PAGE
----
either $A$ is $X$-directionally $(1-2\alpha)$-porous at $a$ or $A$ is
$Y$-directionally $(1-2\alpha)$-porous at $a$.
\item
If $A$ is $(1-\alpha)$-porous, then we can write $A = A_1 \cup A_2$,
where $A_1$ is $X$-directionally $(1-2\alpha)$-porous and $A_2$ is
$Y$-directionally $(1-2\alpha)$-porous.
\end{enumerate}
\end{lemma}
\pf
Suppose that the assertion of (i) is not true. Then there exists
$\varepsilon > 0$ such that
\begin{equation}\label{h1}
r_1 \leq (1-2\alpha) \rho(a_1,x_1)\ \mbox{if}\ B((x_1,a_2),r_1)
\cap A = \emptyset \ \mbox{and} \ \rho(a_1,x_1) < \varepsilon
\end{equation}
and
\begin{equation}\label{h2}
r_2 \leq (1-2\alpha) \eta(a_2,x_2)\ \mbox{if}\ B((a_1,x_2),r_2)
\cap A = \emptyset \ \mbox{and} \ \eta(a_2,x_2) < \varepsilon.
\end{equation}
By our assumption we can find a point $x=(x_1,x_2)$ and $r > 0$ such
that $\omega(a,x) < \varepsilon, B(x,r) \cap A = \emptyset$ and
\begin{equation}\label{h3}
r > (1-\alpha) \omega(a,x) = (1-\alpha) (\rho(a_1,x_1)+ \eta(a_2,x_2)).
\end{equation}
Put $r_1 = r - \eta(a_2,x_2)$ and $r_2 = r - \rho(a_1,x_1)$.
Clearly we have (if $r_1>0$) $B((x_1,a_2),r_1) \subset B(x,r) \subset
(X \times Y) \setminus A$ and $ \rho(a_1,x_1) < \varepsilon$. Thus (\ref{h1})
implies
$$ r - \eta(a_2,x_2) \leq (1 - 2\alpha) \rho(a_1,x_1).$$
By a symmetrical argument, (\ref{h2}) implies
$$r - \rho(a_1,x_1) \leq (1 - 2\alpha) \eta(a_2,x_2).$$
Adding the last two inequalities, we obtain
$$ r \leq (1-\alpha) (\rho(a_1,x_1) + \eta(a_2,x_2)),$$
which contradicts (\ref{h3}). Thus (i) is proved.
To prove (ii), it is clearly sufficient to define $A_1$ ($A_2$) as the
set of points in $A$ at which $A$ is $X$-directionally
($Y$-directionally) $(1-2\alpha)$-porous.
\qed
Using the above lemma and Theorem 4.5 of \cite{Z1}
according to which, for any $00$ such that $c < 1 - 2 \varepsilon$. By
Theorem 4.5 of \cite{Z1}, $A$ is $\sigma$-$(1-\varepsilon)$-porous set.
Using this fact and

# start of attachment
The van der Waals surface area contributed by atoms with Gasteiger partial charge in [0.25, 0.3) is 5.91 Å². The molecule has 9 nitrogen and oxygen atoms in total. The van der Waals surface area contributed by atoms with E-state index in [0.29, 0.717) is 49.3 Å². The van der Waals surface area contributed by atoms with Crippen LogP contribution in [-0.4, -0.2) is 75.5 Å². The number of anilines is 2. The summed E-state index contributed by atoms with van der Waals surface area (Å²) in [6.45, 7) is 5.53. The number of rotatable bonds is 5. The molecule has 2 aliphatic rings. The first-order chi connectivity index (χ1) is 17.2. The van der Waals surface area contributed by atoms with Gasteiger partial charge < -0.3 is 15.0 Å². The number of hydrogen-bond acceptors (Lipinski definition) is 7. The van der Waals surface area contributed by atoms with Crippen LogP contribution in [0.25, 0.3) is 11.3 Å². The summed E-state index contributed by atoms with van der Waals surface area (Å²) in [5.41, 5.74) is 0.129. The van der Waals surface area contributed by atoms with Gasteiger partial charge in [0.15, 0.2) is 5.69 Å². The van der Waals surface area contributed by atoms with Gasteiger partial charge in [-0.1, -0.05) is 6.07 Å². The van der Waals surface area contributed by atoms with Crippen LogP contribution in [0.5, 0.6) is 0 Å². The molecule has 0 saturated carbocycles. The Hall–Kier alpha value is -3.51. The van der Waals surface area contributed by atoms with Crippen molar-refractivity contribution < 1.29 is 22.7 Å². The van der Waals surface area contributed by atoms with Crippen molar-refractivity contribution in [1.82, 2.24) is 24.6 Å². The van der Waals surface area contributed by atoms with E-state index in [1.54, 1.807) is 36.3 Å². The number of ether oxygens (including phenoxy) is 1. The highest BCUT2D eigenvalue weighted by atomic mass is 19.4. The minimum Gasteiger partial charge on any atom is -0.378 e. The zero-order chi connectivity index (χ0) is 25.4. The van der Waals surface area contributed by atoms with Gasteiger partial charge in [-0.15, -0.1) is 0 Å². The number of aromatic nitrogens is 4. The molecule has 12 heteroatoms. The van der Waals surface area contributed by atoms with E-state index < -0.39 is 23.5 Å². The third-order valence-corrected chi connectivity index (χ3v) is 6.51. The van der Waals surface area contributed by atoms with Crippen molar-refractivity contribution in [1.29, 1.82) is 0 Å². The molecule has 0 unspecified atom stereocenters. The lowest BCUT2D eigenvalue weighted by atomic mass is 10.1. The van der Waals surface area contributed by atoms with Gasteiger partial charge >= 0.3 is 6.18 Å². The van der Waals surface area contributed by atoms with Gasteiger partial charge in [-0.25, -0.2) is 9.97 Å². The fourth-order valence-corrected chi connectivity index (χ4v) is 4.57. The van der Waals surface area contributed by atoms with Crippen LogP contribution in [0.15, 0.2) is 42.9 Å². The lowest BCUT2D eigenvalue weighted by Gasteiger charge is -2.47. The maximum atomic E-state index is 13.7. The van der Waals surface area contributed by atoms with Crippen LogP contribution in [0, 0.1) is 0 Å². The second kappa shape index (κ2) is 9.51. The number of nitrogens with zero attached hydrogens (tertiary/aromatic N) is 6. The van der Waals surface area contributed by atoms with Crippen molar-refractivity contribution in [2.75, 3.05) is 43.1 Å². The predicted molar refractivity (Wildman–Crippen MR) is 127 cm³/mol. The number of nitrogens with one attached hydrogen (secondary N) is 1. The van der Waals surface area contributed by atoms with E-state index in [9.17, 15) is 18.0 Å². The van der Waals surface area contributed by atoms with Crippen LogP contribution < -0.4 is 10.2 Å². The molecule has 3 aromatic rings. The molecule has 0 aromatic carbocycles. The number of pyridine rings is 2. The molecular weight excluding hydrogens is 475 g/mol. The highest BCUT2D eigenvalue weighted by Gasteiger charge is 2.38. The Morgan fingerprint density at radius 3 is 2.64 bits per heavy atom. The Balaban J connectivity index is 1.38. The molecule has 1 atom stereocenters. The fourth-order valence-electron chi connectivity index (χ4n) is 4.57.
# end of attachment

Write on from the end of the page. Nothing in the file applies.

Lemma~\ref{smetric},(ii), we obtain our assertion.
\qed
\begin{remark}\label{decbor}
\begin{enumerate}
\item
If $A$ is Borel, then the sets $A_1,A_2$ in Theorem \ref{XYc} can be
chosen to be Borel. In fact, we can write $A = (A \cap \tilde{A_1})
\cup (A \cap \tilde{A_2})$, where $\tilde{A_1},\tilde{A_2}$ are
$G_{\delta \sigma}$ covers from Lemma \ref{obal2},(v).
\item
Of course, $A_1$ ($A_2$) has the property that all sections $(A_1)^y$
($(A_2)_x$) are $\sigma$-porous subsets of $X$ ($Y$).
\end{enumerate}
\end{remark}
If $P$ is a metric space and $\mu$ is a measure on $P$, we say that
$\mu$ is absolutely continuous w.r.t.\ $\sigma$-porous sets if $\mu(M)=0$
for each $\sigma$-porous set $M \subset P$. Note that every Radon
measure on $\R$ which is absolutely continuous w.r.t.\ Lebesgue
measure is clearly absolutely continuous w.r.t.\ $\sigma$-porous sets
but the opposite implication does not hold (see \cite{T}).
Remark \ref{decbor} easily implies the following proposition which
seems to be of some independent interest and which suggests that Theorem
\ref{XYc} is in fact a substitute for the (invalid) ``Fubini type''
theorem for $\sigma$-porous sets.
\begin{proposition}\label{ac}
Let $\mu$ and $\nu$ be Radon measures
on separable metric spaces $X$ and $Y$, respectively,
which are absolutely continuous w.r.t.\
$\sigma$-porous sets. Then the Radon product measure $\mu \otimes \nu$
is absolutely continuous w.r.t.\ $\sigma$-porous sets as well.
\end{proposition}
If we use Theorem~\ref{XYc} in $\R^2$ equipped with the Euclidean
norm, we easily obtain the following result, in which we put
$e_1=(1,0)$ and $e_2=(0,1)$.
\begin{proposition}\label{euclidean}
Let $A \subset \R^2$ be a $\sigma$-porous set and let $0 < c<
\frac{1}{\sqrt{2}}$. Then
$$ A = A_1^+ \cup A_1^- \cup A_2^+ \cup A_2^-,$$
where $A_i^+ (A_i^-)$ is a set which is $\sigma$-$c$-porous in direction
$e_i (-e_i), \ i=1,2$.
\end{proposition}
\begin{remark}\label{cmax}
If we consider $A = \{(x,x): x \in \R \}$, we easily observe (using the
Baire category theorem) that the assertion of
Proposition~\ref{euclidean} does not hold for $c= \frac{1}{\sqrt{2}}$.
\end{remark}
\begin{remark}\label{coneni}
Lemma~\ref{smetric} and subsequently also Theorem~\ref{XYc} can be easily
generalized to the case of the product of several metric spaces. Further
we can easily generalize Proposition~\ref{euclidean} to $\R^n$ (with the
assumption $0 < c < \frac{1}{\sqrt{n}}$).
\end{remark}
In the proof of Theorem \ref{XYc} we applied the method of